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  • CG 4:06 pm on January 26, 2014 Permalink | Reply
    Tags: business, , economy, price elasticity   

    Amdahl’s Law and Price Elasticity 

    I have just noticed that Amdahl’s Law used in measuring processor performance is similar with the Price Elasticity Law (I read from the book “Starbucks (Corporations that Changed the World) – Marie Bussing-Burks”) in economic concepts.

    The same principle is that there is a limit in increasing processing performance to get more throughput, or to rephrase it in business language: there is a limit in reducing price of an item to get more revenue.

    Amdahl’s Law says that speedup is how a machine performs after enhancement. A SpeedUp(E) = Performance with E / Performance without E = Execution time without E / Execution time with E. Execution time = Execution time unaffected + (Execution time with E / Amount of improvement).

    (Notes: Examples is taken from EL 2244 Course being taught at ITB this semester. The reference book is John L. Hennessy and  David A. Patterson , Computer Organization and Design: The Software Hardware Interface, Morgan Kaufmann Publishers, 4th Edition, 2009.)

    Ex. 1:

    A program runs in a machine in 10s. 50% of the time is doing multiplications. If we improve the multiplication unit so it runs twice as fast, how big is the speed up?


    Exec_time(E) = (Affected_exec_time/improvement) + unaffected_exec_time

    = (5s/2) + 5s = 7,5 s

    Speed_up(E) = 10s/7,5s = 1,333  which is not 2 times faster

    Ex. 2:

    A program runs for 10s. 70% of the time is doing additions. How much improvement on the additions if we want to reduce the running time to 3s?


    Exec_time(E) = (Affected_exec_time/improvement) + unaffected_exec_time

    3s = (7s/n) + (10-7)s

    3s = (7s/n) + 3s

    0 = 7s/n

    No amount of improvement can reduce the running time to 3s.

    Now let’s see the Price Elasticity Law. Price Elasticity (E) = % change in quantity demand / % change in price.

    Ex 1:

    If we reduce the price of 36 inch TV from $450 to $400, the average price would be $425. The absolute value of percentage change = $50/$425 = 0.118. Number of unit sold is increased from 200 to 300 so the average number of unit sold = 250.

    So the percentage  of change in quantity demand is 100/250 x 100% = 40%.

    The price elasticity = 0.4/0.118 = 3.39%

    If the absolute value of price elasticity is between 0 – 0.99, demand is inelastic. Necessity items like coffee, milk, gasoline, prescription drugs are tend to be relatively insensitive to price change.

    Ex 2:

    A store manager drops the price of a gallon of milk from $4 to $3. The average price will be $3.5. The absolute value of % change = $1/$3.5 = 0.29

    Milk sold going from 10 to 11. The average number of gallon sold = 10.5. Percent of change in quantity demand = 1/10.5 = 0.1.

    Price elasticity = 0.1/0.29 = 0.34. The demand is inelastic.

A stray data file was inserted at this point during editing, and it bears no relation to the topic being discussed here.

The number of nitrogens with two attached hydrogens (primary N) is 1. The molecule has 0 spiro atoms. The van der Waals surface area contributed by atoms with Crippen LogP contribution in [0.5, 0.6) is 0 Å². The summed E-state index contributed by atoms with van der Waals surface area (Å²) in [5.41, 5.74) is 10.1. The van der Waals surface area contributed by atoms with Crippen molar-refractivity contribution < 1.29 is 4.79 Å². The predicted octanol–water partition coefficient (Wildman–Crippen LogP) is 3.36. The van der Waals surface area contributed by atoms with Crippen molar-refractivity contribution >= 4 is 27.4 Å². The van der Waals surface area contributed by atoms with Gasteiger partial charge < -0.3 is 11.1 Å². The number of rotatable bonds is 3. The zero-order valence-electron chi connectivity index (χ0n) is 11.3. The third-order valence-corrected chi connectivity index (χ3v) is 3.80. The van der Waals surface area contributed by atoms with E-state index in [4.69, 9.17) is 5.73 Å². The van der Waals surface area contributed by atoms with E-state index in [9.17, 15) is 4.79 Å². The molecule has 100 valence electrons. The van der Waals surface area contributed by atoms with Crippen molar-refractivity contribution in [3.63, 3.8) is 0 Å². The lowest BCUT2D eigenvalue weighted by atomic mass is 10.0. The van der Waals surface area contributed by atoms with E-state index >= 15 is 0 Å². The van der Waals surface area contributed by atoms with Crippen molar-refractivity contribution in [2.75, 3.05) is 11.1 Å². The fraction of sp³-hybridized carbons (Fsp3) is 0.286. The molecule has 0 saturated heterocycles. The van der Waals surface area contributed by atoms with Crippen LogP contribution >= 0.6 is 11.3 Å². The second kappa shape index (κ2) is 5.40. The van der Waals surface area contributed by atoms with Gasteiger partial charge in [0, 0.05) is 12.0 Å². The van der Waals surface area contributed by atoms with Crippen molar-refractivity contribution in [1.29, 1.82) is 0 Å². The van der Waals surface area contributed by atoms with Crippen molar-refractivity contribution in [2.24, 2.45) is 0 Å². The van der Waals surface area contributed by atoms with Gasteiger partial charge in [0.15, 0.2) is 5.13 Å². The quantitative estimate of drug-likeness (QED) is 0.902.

So if demand is elastic, a price cut will increase total revenue (and an increase in price will mean lower total revenue). If we take Ex 1:

    price x quantity = total revenue

    $450 x 200 = $90,000

    $400 x 300 = $120,000

    While when demand is inelastic, a price cut will decrease total revenue. As in Ex 2:

    $4 x 10 = $40

    $3 x 11 = $33.

    The conclusion is that in terms of machine performance and total revenue, there is a limit to get “improvement”. There is a certain point that we cannot further improve the speed of a machine as well as there is a certain point that we cannot change price to get more total revenue.

  • CG 11:44 pm on January 10, 2014 Permalink | Reply
    Tags: channel coding, error correction, , reed solomon   

    Reed Solomon – A Brief Introduction 

    Reed Solomon is one brilliant error correction method that is a non-binary cyclic codes. The codeword looks like the picture below. It has symbols in m-bits. The bit string is treated as a group of bits. The group of bits is treated as non-binary. We will see how it makes this method powerful.

    Reed Solomon

    Let’s take an example of RS(15,11). This means that we have the codeword with length 15 bits that consists of original message 11 bits  and 4 bits for parity. t is how many errors (in symbols or group of bits) that can be corrected.

    p(x) or irreducible polynomial is used to generate the finite field like shown in the table below.


    Now we need a generator to start the encoding process.


    RS Encoding Process 1

    RS Encoding Process 2

    RS Encoding Process 3

    The process of decoding includes several steps. Let’s take an example of double-symbol error.

    RS Decoding

    The first process is computing the syndrome to detect the error. For this case will have 4 syndromes: S1, S2, S3 and S4. Each S that is not equal to 0 contains error.

    RS Syndrome Computation

    The second step is locating the error in e(x). This can be done using matrix.

    RS Error Locating

    After the location has been determined, now it is the time to calculate the values of the error so we can correct the error.

    RS Error Values

    Done. We get the message corrected. Do you notice that detecting the errors in symbols (groups of bits) in this method makes it runs faster?

    • ravi 1:41 pm on March 20, 2016 Permalink | Reply

      sir plz help me out wit the code it really cost me much……..

  • CG 11:42 am on January 1, 2014 Permalink | Reply  

    2013 in review 

    The WordPress.com stats helper monkeys prepared a 2013 annual report for this blog.

    Here’s an excerpt:

    The concert hall at the Sydney Opera House holds 2,700 people. This blog was viewed about 17,000 times in 2013. If it were a concert at Sydney Opera House, it would take about 6 sold-out performances for that many people to see it.

    Click here to see the complete report.

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